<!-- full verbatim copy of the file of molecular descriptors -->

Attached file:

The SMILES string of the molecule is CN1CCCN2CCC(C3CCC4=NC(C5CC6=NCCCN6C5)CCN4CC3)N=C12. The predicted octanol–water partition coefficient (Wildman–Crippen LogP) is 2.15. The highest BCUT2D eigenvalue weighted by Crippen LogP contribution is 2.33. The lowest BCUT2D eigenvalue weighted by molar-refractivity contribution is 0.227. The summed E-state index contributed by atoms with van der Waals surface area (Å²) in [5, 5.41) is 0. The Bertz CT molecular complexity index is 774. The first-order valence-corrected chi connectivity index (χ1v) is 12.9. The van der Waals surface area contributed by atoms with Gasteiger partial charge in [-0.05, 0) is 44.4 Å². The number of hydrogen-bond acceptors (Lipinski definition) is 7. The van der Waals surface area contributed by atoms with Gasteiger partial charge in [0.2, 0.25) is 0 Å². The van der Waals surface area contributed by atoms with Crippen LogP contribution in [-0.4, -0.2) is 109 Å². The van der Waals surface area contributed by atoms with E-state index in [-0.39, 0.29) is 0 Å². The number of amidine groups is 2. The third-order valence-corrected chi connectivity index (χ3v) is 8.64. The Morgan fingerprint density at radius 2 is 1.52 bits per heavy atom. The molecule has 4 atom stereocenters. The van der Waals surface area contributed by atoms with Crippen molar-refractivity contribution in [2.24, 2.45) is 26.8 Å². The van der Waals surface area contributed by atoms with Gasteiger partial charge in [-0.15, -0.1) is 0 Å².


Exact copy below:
The SMILES string of the molecule is CN1CCCN2CCC(C3CCC4=NC(C5CC6=NCCCN6C5)CCN4CC3)N=C12. The predicted octanol–water partition coefficient (Wildman–Crippen LogP) is 2.15. The highest BCUT2D eigenvalue weighted by Crippen LogP contribution is 2.33. The lowest BCUT2D eigenvalue weighted by molar-refractivity contribution is 0.227. The summed E-state index contributed by atoms with van der Waals surface area (Å²) in [5, 5.41) is 0. The Bertz CT molecular complexity index is 774. The first-order valence-corrected chi connectivity index (χ1v) is 12.9. The van der Waals surface area contributed by atoms with Gasteiger partial charge in [-0.05, 0) is 44.4 Å². The number of hydrogen-bond acceptors (Lipinski definition) is 7. The van der Waals surface area contributed by atoms with Gasteiger partial charge in [0.2, 0.25) is 0 Å². The van der Waals surface area contributed by atoms with Crippen LogP contribution in [-0.4, -0.2) is 109 Å². The van der Waals surface area contributed by atoms with E-state index in [-0.39, 0.29) is 0 Å². The number of amidine groups is 2. The third-order valence-corrected chi connectivity index (χ3v) is 8.64. The Morgan fingerprint density at radius 2 is 1.52 bits per heavy atom. The molecule has 4 atom stereocenters. The van der Waals surface area contributed by atoms with Crippen molar-refractivity contribution in [2.24, 2.45) is 26.8 Å². The van der Waals surface area contributed by atoms with Gasteiger partial charge in [-0.15, -0.1) is 0 Å².